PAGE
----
Federal investigators learned that MOA was using its business fronts to get training applicable for militant and criminal purposes, and then teaching the skills to other MOA members in the U.S., Canada and Pakistan. They felt there was a strong likelihood that the tradecraft was being passed along to Sheikh Gilani’s extremist associates outside of MOA.

According to two sources involved in the investigation, material from classes that the WHSI personnel took were later found in the possession of suspected terrorists overseas in Pakistan and, according to one recollection, Iraq.

The intelligence from overseas showed that the extremists were being taught about American security procedures.

A directive had been given for MOA members to become registered security officers so they could be placed in sensitive sectors, including positions that could grant them access to private, confidential and classified information.

The effort was described as “very methodical” and “very well-planned.” MOA’s use of shell companies was “like a fictional movie, making it almost impossible to see who owns what” and where money was coming from or going to.

The operatives dropped their Islamic attire to fit in, in accordance with MOA’s long-established protocol for what it calls “incognitos” selected for “missions.” MOA material from its earliest days refer to these terms and strategies for covert operations.

The squad’s prowess impressed those observing their movements. The WHSI personnel were “more accurate than probably 90% of the police officers who attended the target practice.”

The training and acquirement of weaponry were intensifying.

WHSI personnel were seeking permits for automatics and explosives. They were discussing how to install high-speed triggers in guns. 

The company was looking to sell supplies to police departments and the Department of Corrections, such as flash bang grenades, riot shields, firearms and tactical equipment. 

Personnel claimed they had gotten contracts with about 20 police agencies and correctional institutions. They successfully got a contract with the Defense Commissary Agency, providing security for discounted grocery stores on military bases.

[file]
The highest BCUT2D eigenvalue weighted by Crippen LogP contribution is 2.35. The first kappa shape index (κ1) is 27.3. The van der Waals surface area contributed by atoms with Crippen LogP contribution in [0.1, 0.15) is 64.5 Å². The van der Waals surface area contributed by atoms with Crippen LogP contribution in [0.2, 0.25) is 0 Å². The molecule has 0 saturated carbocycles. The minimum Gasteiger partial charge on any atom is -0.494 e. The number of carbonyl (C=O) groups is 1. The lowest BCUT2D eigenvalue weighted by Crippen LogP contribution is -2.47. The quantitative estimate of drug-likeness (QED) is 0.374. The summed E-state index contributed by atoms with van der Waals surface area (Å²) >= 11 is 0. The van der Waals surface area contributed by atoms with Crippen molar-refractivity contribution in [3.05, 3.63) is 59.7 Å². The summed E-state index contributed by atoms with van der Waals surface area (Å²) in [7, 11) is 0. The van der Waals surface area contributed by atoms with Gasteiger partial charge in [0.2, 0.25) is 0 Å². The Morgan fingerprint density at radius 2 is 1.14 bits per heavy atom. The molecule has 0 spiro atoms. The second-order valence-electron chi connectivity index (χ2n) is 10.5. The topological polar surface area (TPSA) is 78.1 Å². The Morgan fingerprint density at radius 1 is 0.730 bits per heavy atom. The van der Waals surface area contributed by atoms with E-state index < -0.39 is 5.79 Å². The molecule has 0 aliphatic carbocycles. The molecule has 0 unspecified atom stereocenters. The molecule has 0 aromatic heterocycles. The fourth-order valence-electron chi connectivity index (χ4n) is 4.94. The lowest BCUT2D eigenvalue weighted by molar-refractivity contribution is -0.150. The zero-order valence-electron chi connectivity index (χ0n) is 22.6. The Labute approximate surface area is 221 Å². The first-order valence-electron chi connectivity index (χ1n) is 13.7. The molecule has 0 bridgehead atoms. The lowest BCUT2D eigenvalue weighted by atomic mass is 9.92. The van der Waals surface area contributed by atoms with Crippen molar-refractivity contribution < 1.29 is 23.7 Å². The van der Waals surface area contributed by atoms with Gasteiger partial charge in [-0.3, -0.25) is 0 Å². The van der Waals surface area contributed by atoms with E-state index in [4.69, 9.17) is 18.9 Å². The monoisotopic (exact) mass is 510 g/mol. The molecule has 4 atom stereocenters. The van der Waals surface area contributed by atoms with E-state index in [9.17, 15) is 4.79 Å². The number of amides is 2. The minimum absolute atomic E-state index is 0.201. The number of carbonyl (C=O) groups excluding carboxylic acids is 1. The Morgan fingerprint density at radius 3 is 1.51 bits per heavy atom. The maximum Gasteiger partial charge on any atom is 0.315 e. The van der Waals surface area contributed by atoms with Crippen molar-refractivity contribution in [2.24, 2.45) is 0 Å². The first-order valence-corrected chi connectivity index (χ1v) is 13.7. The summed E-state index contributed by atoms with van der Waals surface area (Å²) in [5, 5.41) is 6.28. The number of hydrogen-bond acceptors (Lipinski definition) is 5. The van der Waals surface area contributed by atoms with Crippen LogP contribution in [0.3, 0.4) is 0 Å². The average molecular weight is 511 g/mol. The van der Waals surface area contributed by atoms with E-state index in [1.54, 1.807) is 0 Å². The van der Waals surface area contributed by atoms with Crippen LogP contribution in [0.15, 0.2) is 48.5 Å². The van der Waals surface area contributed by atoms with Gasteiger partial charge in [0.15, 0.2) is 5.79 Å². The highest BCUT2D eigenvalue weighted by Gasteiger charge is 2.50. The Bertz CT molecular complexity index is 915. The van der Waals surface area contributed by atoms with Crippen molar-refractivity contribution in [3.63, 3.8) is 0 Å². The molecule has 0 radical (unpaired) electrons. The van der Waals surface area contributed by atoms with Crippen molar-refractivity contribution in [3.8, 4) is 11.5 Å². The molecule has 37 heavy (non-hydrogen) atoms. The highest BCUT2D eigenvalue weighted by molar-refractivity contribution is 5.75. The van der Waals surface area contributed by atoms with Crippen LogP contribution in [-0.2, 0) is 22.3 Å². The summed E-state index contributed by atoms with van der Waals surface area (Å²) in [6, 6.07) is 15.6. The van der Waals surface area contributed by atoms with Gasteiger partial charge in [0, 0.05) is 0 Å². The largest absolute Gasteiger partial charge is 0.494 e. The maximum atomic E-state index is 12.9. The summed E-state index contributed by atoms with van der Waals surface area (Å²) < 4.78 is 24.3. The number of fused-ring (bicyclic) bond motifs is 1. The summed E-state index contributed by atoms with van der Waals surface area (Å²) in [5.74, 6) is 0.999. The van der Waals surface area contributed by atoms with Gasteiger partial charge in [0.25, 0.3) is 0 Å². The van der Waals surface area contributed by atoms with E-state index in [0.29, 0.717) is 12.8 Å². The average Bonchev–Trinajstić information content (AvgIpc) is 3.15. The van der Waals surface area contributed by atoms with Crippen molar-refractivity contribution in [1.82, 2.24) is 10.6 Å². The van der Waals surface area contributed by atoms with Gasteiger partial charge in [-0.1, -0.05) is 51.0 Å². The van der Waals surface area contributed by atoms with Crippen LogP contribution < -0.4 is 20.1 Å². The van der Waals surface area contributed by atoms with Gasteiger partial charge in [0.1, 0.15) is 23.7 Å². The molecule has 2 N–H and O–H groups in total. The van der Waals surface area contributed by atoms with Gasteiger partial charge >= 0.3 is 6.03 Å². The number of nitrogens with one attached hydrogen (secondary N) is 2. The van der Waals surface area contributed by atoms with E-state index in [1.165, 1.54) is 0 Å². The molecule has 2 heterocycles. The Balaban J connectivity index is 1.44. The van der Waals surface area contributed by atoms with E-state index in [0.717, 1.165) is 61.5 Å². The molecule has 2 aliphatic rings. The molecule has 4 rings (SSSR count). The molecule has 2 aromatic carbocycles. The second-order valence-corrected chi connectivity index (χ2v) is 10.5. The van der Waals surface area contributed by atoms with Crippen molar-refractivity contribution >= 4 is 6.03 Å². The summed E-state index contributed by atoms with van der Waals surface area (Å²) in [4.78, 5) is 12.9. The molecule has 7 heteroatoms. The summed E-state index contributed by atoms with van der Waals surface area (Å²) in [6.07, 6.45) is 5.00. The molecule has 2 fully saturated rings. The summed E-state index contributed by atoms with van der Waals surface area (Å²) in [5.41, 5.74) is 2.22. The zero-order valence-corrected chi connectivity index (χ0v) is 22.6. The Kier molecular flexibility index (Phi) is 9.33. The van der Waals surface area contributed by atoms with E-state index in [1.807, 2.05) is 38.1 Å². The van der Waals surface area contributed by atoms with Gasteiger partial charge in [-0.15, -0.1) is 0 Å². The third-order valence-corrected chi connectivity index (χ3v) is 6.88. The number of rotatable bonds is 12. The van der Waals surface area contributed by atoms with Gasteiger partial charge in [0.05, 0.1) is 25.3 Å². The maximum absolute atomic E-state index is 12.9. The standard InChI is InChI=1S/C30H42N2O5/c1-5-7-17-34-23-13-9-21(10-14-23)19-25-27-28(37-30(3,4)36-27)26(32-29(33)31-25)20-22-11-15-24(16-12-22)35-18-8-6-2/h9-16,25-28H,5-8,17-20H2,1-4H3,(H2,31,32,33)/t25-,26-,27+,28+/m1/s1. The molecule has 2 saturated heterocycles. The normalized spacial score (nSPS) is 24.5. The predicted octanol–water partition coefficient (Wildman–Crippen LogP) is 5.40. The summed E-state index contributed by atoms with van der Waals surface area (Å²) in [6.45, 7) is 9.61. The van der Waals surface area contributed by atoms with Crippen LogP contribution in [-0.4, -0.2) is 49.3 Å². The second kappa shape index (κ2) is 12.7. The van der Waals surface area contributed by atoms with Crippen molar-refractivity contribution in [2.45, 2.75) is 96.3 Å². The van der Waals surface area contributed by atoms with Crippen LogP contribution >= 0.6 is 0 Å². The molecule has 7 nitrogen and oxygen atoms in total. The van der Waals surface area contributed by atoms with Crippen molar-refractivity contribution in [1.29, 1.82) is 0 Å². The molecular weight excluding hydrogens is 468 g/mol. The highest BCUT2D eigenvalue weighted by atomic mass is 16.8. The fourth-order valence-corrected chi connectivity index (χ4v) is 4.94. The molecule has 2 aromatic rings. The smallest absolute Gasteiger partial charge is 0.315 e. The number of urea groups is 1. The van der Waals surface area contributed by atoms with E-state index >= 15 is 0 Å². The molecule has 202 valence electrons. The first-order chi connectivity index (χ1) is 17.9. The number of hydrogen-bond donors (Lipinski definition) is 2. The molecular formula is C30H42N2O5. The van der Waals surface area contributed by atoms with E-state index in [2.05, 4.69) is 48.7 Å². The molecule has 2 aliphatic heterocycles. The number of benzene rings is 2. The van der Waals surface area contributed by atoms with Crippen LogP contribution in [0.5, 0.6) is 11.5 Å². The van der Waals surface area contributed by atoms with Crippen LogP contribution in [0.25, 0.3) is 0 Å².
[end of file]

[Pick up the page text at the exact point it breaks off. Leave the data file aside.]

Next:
At some point in the investigation, videotape was acquired showing MOA members in Virginia, including children, getting advanced guerilla-type training. It was beyond the very basic training that women at “Islamberg” were seen receiving in a previous video from 2001/2002.  

The flows of money within the U.S. and to foreign countries was of increasing concern.

In one instance, WHSI leader Jamaal Johnston and other MOA members held a fundraiser in the form of a basketball tournament with teams from different camps. One witness said that Abdelaziz participated in at least one tournament, predictably boasting that he was “the best.” 

Investigators had intelligence that caused a specific federal interest in the basketball games. Several sources say that money went to Sheikh Gilani in Pakistan, where authorities believed it was used to support terrorist activity.

Charities like MOA’s “Hands to Hands” organization was also raising money for “humanitarian aid” following natural disasters, particularly after the 2005 earthquake in Pakistan-controlled Kashmir. This, too, was believed to be a money laundering scheme with terror ties. 

Gathering the evidence necessary to reach the high threshold for prosecution, however, was difficult. 

Almost all the observed activity was legal and committed by American citizens with constitutional protections. It isn’t illegal to be in an extremist cult, nor is it illegal to acquire firearms or to form a security company.

It was and is not illegal to belong to MOA or Sheikh Gilani’s network, as it is not designated as a Foreign Terrorist Organization.

MOA had studied the law for decades. They avoided leaving behind evidence of illegal activity that was strong enough to led to search warrants, wiretappings and arrests. These were dedicated, security-conscious operatives who had clearly practiced anti-surveillance techniques.

For instance, key operatives were changing their cell phone carriers every few weeks and constantly getting new phone numbers. It was a daunting task to keep track of the myriad of false identities, name alterations and constant opening and closing of front organizations.

And the membership was fiercely loyal. Even those who started to have doubts about Sheikh Gilani’s ability to perform miracles and people who left the organization declined to help law enforcement.

The authorities needed a confidential informant who was trusted by MOA, one who the group saw as a valued asset for its more militant ambitions. 

In Ali Abdelaziz, or “Aladdin” as they called him, they had an Arabic-speaking, supposed Olympian martial artist with a lot of money. MOA viewed him as a prime candidate for MOA’s military squad.